Many Photoshop users learn to use the Levels dialog and then never progress to learning how to use the Curves. Let me give you several reasons why learning to use the Curves will make you more of an expert with Adobe Photoshop.
In digital photography editing, both the Levels and the Curves are used for one of the single most important editing tasks: image tone control. Whenever you have a photograph that has less than perfect contrast, i.e. the contrast is either too low or, conversely, too high, you need to use some form of tone control. Both the Levels and the Curves allow you to alter the black and white end points of the tonal range in the image. Adjusting the end points allows you to change the global or overall contrast of a photograph; the method and affect is the same whichever of the two commands you choose to use.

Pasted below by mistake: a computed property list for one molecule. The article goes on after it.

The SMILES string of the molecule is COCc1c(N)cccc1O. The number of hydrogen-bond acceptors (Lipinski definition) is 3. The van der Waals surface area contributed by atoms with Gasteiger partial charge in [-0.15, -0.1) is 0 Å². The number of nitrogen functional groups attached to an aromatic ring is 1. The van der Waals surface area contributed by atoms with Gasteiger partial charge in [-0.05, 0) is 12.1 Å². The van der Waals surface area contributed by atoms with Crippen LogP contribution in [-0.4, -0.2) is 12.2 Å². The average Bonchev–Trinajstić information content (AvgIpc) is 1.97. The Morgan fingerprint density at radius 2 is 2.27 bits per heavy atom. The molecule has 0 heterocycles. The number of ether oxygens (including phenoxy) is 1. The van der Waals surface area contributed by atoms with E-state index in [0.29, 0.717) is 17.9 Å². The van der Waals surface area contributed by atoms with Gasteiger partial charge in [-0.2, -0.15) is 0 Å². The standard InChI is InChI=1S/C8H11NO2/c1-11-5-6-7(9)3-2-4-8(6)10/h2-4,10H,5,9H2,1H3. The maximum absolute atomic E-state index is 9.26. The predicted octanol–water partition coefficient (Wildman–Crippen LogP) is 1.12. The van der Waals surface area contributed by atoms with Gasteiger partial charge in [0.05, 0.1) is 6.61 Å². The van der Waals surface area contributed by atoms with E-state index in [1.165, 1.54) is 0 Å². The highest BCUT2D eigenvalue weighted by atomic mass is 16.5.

Both commands also allow you to change the appearance of the intermediate–or grey–tones in-between the black and white end points. However, the important difference between the two commands is that a Levels adjustment proportionally changes all of the tones in the tonal range; whereas the Curves allow you to choose which portion of the tone scale you wish to adjust. The Levels is a linear adjustment but the Curves are a geometric adjustment (in fact, this difference is in the names: levels and linear, curves and geometric). This is a massive difference, and using Curves rather than Levels will elevate your editing skill to a professional level.